Assisted listening devices available Large print program available Wheelchair seating availableService dogs welcomePlease refrain from using strong perfumes and colognes

Read more about Accessibility at Orchestra Hall.

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About This Concert:

Dive deeper into Stravinsky’s ballet Petrushka as host-violist Sam Bergman and conductor Sarah Hicks explore Stravinsky’s music through conversation and orchestral excerpts that illuminate the composer’s genius as a musical animator and puppet master of 20th-century music; after intermission, enjoy a full performance of Petrushka.

STRAVINSKY
Petrushka

Fun Facts:

  • Inside the Classics features a pre-concert happy hour, local craft brews, and a chance to mingle with musicians onstage after the performance.
  • Petrushka is known for its “Petrushka chord” made of two simple major chords that few composers before Stravinsky had ever tried putting together at once, due to their unusual clashing sound (C and F-sharp major). They represent the character of Petrushka, especially at the end of the piece, when two trumpets play the chords together to represent Petrushka’s ghost harassing the Charlatan.
  • Petrushka is a stock character in Russian folk puppetry, similar to England’s Punch (of Punch and Judy). Petrushkas can be either marionettes or hand puppets; they resemble a jester distinguished by his red dress and a red kolpak—a big furry hat.
  • Petrushka was a collaboration between composer Igor Stravinsky, scenery and costume designer Alexandre Benois, choreographer Mikhail Fokine and Ballets Russes impresario Serge Diaghilev.
  • Stravinsky said of his inspiration: “In composing the music, I had in my mind a distinct picture of a puppet, suddenly endowed with life, exasperating the patience of the orchestra with diabolical cascades of arpeggios. The orchestra in turn retaliates with menacing trumpet blasts.”
  • Petrushka was first performed by Sergei Diaghilev’s Ballets Russes at the Théâtre du Châtelet in Paris on June 13, 1911, with the role of Petrushka played by the legendary dancer Vaslav Nijinsky.

Accessibility

Assisted listening devices available Large print program available Wheelchair seating availableService dogs welcomePlease refrain from using strong perfumes and colognes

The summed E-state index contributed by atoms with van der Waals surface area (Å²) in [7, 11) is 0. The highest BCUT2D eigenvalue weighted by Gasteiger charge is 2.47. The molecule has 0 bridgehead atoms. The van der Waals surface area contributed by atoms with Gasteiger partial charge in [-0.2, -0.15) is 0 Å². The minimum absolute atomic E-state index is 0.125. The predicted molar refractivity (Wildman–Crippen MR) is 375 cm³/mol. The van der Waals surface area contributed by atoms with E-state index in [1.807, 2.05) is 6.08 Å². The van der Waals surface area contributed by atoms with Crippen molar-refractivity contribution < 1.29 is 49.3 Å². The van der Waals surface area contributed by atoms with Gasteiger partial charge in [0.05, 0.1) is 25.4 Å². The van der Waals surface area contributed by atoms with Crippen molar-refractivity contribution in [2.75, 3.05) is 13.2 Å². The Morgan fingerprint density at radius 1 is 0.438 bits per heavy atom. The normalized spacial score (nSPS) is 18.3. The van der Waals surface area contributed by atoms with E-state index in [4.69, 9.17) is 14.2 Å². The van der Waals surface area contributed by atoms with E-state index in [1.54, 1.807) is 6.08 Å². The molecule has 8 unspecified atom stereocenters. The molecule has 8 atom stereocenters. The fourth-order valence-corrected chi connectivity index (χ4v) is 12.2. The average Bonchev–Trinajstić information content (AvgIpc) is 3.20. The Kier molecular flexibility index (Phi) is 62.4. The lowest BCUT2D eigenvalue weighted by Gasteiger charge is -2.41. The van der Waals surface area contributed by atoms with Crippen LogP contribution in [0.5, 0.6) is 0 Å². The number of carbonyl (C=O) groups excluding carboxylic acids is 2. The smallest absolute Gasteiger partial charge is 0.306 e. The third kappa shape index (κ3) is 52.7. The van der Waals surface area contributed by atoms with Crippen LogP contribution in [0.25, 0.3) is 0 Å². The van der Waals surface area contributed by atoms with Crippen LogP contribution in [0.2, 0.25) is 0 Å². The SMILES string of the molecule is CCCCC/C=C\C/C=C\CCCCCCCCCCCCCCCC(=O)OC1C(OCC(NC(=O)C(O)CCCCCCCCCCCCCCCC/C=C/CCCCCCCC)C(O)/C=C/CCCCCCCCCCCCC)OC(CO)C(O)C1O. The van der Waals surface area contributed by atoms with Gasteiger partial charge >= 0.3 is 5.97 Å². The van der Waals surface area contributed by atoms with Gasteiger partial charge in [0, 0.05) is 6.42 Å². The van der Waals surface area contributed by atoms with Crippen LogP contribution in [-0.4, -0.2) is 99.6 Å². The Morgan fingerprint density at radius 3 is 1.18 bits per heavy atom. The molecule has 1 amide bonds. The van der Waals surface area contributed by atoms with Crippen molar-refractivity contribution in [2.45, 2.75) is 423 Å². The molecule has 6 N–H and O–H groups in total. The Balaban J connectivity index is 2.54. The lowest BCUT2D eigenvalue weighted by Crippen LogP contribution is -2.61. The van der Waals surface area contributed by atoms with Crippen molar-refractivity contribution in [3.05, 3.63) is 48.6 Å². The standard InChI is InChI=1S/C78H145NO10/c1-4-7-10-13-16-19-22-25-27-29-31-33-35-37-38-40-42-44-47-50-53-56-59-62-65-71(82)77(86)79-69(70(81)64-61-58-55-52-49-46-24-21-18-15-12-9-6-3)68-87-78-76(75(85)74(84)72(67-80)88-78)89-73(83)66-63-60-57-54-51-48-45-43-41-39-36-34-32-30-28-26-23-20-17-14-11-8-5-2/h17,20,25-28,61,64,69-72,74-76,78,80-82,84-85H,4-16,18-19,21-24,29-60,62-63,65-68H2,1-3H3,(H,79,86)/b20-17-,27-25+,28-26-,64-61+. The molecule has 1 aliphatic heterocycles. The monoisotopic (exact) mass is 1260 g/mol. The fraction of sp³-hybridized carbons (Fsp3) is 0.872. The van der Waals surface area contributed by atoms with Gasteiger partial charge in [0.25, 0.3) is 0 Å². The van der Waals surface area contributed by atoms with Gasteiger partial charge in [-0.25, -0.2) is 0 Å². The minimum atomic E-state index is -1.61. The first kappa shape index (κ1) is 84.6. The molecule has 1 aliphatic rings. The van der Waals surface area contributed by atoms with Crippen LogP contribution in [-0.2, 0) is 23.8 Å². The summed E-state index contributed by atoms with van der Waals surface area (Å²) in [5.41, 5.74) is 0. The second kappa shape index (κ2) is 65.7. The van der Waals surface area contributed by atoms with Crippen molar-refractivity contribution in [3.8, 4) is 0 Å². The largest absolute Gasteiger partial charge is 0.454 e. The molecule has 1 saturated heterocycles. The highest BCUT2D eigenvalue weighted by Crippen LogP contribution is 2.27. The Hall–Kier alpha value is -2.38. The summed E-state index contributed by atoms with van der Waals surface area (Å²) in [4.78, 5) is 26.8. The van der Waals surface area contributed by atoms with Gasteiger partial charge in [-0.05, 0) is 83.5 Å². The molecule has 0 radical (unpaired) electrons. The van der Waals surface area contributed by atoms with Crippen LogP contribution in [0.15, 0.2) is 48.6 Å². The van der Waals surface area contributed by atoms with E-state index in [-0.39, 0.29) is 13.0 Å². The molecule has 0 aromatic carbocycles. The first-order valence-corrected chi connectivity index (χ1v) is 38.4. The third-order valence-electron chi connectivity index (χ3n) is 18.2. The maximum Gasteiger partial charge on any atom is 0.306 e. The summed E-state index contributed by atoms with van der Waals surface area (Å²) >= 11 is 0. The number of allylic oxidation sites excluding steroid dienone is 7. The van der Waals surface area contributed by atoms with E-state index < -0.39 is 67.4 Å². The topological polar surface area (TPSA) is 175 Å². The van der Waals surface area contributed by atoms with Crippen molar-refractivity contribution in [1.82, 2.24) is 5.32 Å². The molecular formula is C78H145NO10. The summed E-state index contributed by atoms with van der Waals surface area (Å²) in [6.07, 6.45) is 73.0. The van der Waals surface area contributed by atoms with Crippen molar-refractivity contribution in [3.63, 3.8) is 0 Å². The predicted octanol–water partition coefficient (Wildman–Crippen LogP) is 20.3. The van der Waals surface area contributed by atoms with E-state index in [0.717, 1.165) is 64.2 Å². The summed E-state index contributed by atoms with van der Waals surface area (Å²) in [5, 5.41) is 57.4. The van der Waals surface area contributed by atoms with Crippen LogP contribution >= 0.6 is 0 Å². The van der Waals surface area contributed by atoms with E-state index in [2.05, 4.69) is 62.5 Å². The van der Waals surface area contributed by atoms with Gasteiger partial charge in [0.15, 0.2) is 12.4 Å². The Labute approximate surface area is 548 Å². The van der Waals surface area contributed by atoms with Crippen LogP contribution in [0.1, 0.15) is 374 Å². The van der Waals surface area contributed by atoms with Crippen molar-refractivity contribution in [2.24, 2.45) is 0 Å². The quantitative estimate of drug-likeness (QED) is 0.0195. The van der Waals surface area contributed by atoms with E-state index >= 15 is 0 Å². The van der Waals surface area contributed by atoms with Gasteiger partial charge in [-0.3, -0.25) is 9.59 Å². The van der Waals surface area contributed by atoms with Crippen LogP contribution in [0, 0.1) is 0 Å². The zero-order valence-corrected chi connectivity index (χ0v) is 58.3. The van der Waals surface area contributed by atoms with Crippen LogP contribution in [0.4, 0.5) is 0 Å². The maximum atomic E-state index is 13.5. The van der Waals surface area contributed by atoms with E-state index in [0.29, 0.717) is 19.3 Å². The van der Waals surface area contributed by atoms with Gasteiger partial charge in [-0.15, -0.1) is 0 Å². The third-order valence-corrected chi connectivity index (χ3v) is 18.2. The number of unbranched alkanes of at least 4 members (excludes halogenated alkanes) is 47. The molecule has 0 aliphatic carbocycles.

Read more about Accessibility at Orchestra Hall.

Complete event details »

About This Concert:

Acclaimed British clarinetist Julian Bliss pays tribute to Tin Pan Alley legend George Gershwin and his contemporaries with a performance of musical stories and beloved melodies.

  • The Julian Bliss Septet

Fun Facts:

  • As soloist, Julian Bliss has appeared with a wide range of international orchestras, from the São Paolo Symphony, Chamber Orchestra of Paris and Auckland Philharmonia to the BBC Philharmonic Orchestra, London Philharmonic and Royal Philharmonic Orchestra.
  • He formed the Julian Bliss Septet in 2012, creating programs inspired by the King of Swing, Benny Goodman, and Latin music from Brazil and Cuba.
  • According to Fanfare magazine, “Bliss must no longer be regarded merely as a great talent, but rather as a consummate master of his instrument.”
  • This program is part of Minnesota Orchestra’s season-long exploration and celebration of American music. 

Please note: the Minnesota Orchestra does not perform on this program.

Accessibility

Assisted listening devices available Large print program available Wheelchair seating availableService dogs welcomePlease refrain from using strong perfumes and colognes

Read more about Accessibility at Orchestra Hall.

Complete event details »

About This Concert:

Renowned twin pianists Christina and Michelle Naughton sparkle in Mozart’s lyrical conversation between two pianos while former Minnesota Orchestra director Edo de Waart returns to the stage with a triumphant Respighi reprise.

  • Minnesota Orchestra
  • Edo de Waart, conductor
  • Christina Naughton, piano
  • Michelle Naughton, piano

*BATES
Garages of the Valley 

MOZART
Concerto No. 10 for Two Pianos and Orchestra 

RESPIGHI
Church Windows

Fun Facts:

  • This performance is a homecoming of sorts for Dutch conductor Edo de Waart. He was music director of the Minnesota Orchestra from 1986 to 1995.
  • 30-year old composer Mason Bates was inspired by the garages of Silicon Valley that served as incubators for some of the most successful tech businesses of the Digital Age.
  • According to Revue, “The Naughton twins bring esoteric unity to their art form in a way only identical twins can.”
  • The San Francisco Examiner celebrates the Naughtons for their “stellar musicianship, technical mastery, and awe-inspiring artistry.”
  • Born in Princeton, NJ, Christina and Michelle are graduates of The Juilliard School and the Curtis Institute of Music. They are Steinway Artists who currently reside in New York City.
  • Mozart’s concerto was originally scored for the two pianos together with two oboes, two bassoons; two horns; and strings; he later expanded the score with pairs of clarinets, trumpets and timpani in E flat and B flat.

*This work is part of Minnesota Orchestra's season-long exploration and celebration of American music. Learn more about our American Expressions festival in January 2019.

Accessibility

Assisted listening devices available Large print program available Wheelchair seating availableService dogs welcomePlease refrain from using strong perfumes and colognes

Read more about Accessibility at Orchestra Hall.

Complete event details »